Why I photograph the urban landscape?

Originally posted on another platform I’m re-posting here for prosperity with a minor edit.

Winter light prompted me to get my 5×4 inch monorail camera out.

I have been interested in making pictures in the Urban Landscape since 1988. I began my photography studies in 1987. After 2 years I realised I was mostly interested in photographing the landscape and in the context of art. I spent the next 3 years undertaking a fine art degree. This allowed me to think about the what the why and how of art making. Could I try and make art this way?

In the beginning my career  was influenced by Ansel Adams, and the idea of a sublime landscape. Images made in his style, and of similar subject matter were the kind I aspired to. As an urban dweller most of my life, trips to the ‘wild/sublime’ were infrequent and determined by my free time.

What this meant was it was difficult to really capture imagery that was truly ‘sublime’.   Light in Australia is at its best in the shoulder periods leading up to autumn and spring. Winter light when it shines is also wonderful. Of course light is often best in the magic hour an time of the year. Magic hour in the suburbs is easy to chase, in the outback, not so. Most ‘wild or sublime’ locations in Melbourne are at a minimum one hours drive away. So getting to this kind of location is time consuming and can be difficult, even with a car. The urban landscape is all around me. I can catch public transport there if I need and even on occasion walk.

While at University I was introduced to Joe Deal’s work. In particular the San Andreas Fault series [see image from sofomoma.org below]. The idea that images of a constructed or altered landscape could be valuable and interesting helped me look in other directions. Other Photographers and Artists I was introduced to in this period included, Robert Adams, Frank Gohkle, Hille and Bernd Becher, Lewis Baltz, Henry Wessel Jr.  No photographer worth their salt can neglect to mention the pivotal 1976 exhibitor at George Eastman House, “New Topographics: Photographs of a Man-Altered Landscape” either.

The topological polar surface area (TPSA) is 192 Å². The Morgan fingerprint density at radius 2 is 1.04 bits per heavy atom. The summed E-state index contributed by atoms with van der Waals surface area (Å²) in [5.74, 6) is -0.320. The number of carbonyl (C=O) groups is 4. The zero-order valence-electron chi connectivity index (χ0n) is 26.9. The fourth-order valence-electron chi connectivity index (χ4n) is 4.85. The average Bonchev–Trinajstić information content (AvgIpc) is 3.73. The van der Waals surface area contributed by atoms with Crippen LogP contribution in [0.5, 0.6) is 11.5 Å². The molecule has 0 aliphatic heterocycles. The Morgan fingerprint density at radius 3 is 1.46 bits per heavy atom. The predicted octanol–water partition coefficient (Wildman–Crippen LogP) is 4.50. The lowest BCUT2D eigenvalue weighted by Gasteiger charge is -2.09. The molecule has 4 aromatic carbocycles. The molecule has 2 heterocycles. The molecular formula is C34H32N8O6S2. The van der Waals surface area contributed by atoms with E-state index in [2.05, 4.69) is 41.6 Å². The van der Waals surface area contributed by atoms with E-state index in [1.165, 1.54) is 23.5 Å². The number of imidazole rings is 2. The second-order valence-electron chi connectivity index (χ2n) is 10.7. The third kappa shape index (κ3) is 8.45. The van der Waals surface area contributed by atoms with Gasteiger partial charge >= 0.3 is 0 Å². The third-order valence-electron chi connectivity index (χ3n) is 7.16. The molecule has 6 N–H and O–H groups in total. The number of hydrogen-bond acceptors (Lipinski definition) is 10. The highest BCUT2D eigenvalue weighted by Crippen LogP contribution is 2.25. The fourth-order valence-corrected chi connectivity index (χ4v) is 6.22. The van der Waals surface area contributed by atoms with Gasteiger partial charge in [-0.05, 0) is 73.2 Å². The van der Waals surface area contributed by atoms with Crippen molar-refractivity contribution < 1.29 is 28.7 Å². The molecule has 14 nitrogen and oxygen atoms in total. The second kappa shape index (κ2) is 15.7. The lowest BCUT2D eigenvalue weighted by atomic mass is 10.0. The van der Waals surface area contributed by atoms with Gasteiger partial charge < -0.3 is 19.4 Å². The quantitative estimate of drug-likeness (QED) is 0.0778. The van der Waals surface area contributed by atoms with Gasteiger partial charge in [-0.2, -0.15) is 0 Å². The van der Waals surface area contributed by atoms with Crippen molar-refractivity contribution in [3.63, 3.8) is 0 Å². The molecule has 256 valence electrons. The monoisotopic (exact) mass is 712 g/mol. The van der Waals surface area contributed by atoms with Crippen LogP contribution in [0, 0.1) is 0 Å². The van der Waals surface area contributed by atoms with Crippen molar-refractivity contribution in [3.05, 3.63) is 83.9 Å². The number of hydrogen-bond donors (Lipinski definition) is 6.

I am involved in several groups on flickr that share pictures in a similar vein. The idea still flourishes to this day and is almost a worldwide movement.

Joe Deal, Brea, California, from the portfolio The Fault Zone, 1979, printed 1981
Brea, California, from the portfolio The Fault Zone, 1979, printed 1981

When I go out to make pictures, mentally I go to a ‘place’. A place that is hard to describe but very beneficial. It engages my brain in a way where I am in the moment like no other activity I engage in. Time disappears. Just a series of small decisions. Left? Right? Up? Down? Looking without thinking and at the same time only looking and thinking? This is my min motivation that almost zenlike stae I enter when alone in the urban landscape with my camera.

Then there are projects. Everyone has a project. Myself included. Some online some tangible objects. Some well formed, some roughly mapped in my head, others complete.  Pictures however are only ever pictures. We attach meaning and substance to them as a kind of construct, loaded with our own biases and prejudices.

On the 5th of July 2019. The light was magnificent, as it often is in Melbourne mid winter. I went outside and made some pictures with both colour and black and white film, in 120mm and large format. Because the light struck me as well as the mood. And because it felt right.

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Author: s2

artist, picture maker, photobook creator

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